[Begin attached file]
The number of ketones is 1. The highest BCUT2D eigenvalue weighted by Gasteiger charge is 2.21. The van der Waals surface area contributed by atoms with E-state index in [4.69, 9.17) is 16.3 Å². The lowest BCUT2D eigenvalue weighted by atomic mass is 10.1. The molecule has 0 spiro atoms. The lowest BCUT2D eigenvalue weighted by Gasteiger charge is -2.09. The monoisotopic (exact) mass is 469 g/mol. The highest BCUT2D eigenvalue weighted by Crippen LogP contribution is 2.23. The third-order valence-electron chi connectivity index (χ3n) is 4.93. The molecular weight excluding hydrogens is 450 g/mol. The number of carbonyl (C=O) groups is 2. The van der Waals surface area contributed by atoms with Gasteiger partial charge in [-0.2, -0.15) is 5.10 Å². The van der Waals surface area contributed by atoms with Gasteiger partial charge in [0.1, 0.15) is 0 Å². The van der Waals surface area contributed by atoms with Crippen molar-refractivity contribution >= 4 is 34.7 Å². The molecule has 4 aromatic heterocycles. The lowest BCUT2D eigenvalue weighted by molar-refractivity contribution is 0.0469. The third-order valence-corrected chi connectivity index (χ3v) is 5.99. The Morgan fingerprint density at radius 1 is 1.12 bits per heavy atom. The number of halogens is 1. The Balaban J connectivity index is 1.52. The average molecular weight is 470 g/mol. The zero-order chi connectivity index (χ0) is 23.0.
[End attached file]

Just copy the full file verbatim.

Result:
The number of ketones is 1. The highest BCUT2D eigenvalue weighted by Gasteiger charge is 2.21. The van der Waals surface area contributed by atoms with E-state index in [4.69, 9.17) is 16.3 Å². The lowest BCUT2D eigenvalue weighted by atomic mass is 10.1. The molecule has 0 spiro atoms. The lowest BCUT2D eigenvalue weighted by Gasteiger charge is -2.09. The monoisotopic (exact) mass is 469 g/mol. The highest BCUT2D eigenvalue weighted by Crippen LogP contribution is 2.23. The third-order valence-electron chi connectivity index (χ3n) is 4.93. The molecular weight excluding hydrogens is 450 g/mol. The number of carbonyl (C=O) groups is 2. The van der Waals surface area contributed by atoms with Gasteiger partial charge in [-0.2, -0.15) is 5.10 Å². The van der Waals surface area contributed by atoms with Gasteiger partial charge in [0.1, 0.15) is 0 Å². The van der Waals surface area contributed by atoms with Crippen molar-refractivity contribution >= 4 is 34.7 Å². The molecule has 4 aromatic heterocycles. The lowest BCUT2D eigenvalue weighted by molar-refractivity contribution is 0.0469. The third-order valence-corrected chi connectivity index (χ3v) is 5.99. The Morgan fingerprint density at radius 1 is 1.12 bits per heavy atom. The number of halogens is 1. The Balaban J connectivity index is 1.52. The average molecular weight is 470 g/mol. The zero-order chi connectivity index (χ0) is 23.0.